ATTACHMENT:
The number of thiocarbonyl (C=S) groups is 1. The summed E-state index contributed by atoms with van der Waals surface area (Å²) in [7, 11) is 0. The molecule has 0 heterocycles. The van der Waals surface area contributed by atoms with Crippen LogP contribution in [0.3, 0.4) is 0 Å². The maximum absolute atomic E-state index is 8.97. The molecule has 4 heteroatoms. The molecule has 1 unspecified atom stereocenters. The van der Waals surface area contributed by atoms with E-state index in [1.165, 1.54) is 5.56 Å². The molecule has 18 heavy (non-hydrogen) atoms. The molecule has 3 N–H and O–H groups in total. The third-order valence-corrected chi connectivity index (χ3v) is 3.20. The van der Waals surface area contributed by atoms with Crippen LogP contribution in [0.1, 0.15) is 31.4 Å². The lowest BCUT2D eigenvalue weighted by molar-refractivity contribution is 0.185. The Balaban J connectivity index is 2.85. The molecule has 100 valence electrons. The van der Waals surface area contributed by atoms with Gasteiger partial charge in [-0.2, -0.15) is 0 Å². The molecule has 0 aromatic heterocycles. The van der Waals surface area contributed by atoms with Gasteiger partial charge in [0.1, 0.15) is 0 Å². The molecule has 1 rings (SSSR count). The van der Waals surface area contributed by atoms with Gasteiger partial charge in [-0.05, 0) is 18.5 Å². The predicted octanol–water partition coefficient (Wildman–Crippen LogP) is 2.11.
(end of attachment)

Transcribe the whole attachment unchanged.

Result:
The number of thiocarbonyl (C=S) groups is 1. The summed E-state index contributed by atoms with van der Waals surface area (Å²) in [7, 11) is 0. The molecule has 0 heterocycles. The van der Waals surface area contributed by atoms with Crippen LogP contribution in [0.3, 0.4) is 0 Å². The maximum absolute atomic E-state index is 8.97. The molecule has 4 heteroatoms. The molecule has 1 unspecified atom stereocenters. The van der Waals surface area contributed by atoms with E-state index in [1.165, 1.54) is 5.56 Å². The molecule has 18 heavy (non-hydrogen) atoms. The molecule has 3 N–H and O–H groups in total. The third-order valence-corrected chi connectivity index (χ3v) is 3.20. The van der Waals surface area contributed by atoms with Crippen LogP contribution in [0.1, 0.15) is 31.4 Å². The lowest BCUT2D eigenvalue weighted by molar-refractivity contribution is 0.185. The Balaban J connectivity index is 2.85. The molecule has 100 valence electrons. The van der Waals surface area contributed by atoms with Gasteiger partial charge in [-0.2, -0.15) is 0 Å². The molecule has 0 aromatic heterocycles. The van der Waals surface area contributed by atoms with Gasteiger partial charge in [0.1, 0.15) is 0 Å². The molecule has 1 rings (SSSR count). The van der Waals surface area contributed by atoms with Gasteiger partial charge in [-0.05, 0) is 18.5 Å². The predicted octanol–water partition coefficient (Wildman–Crippen LogP) is 2.11.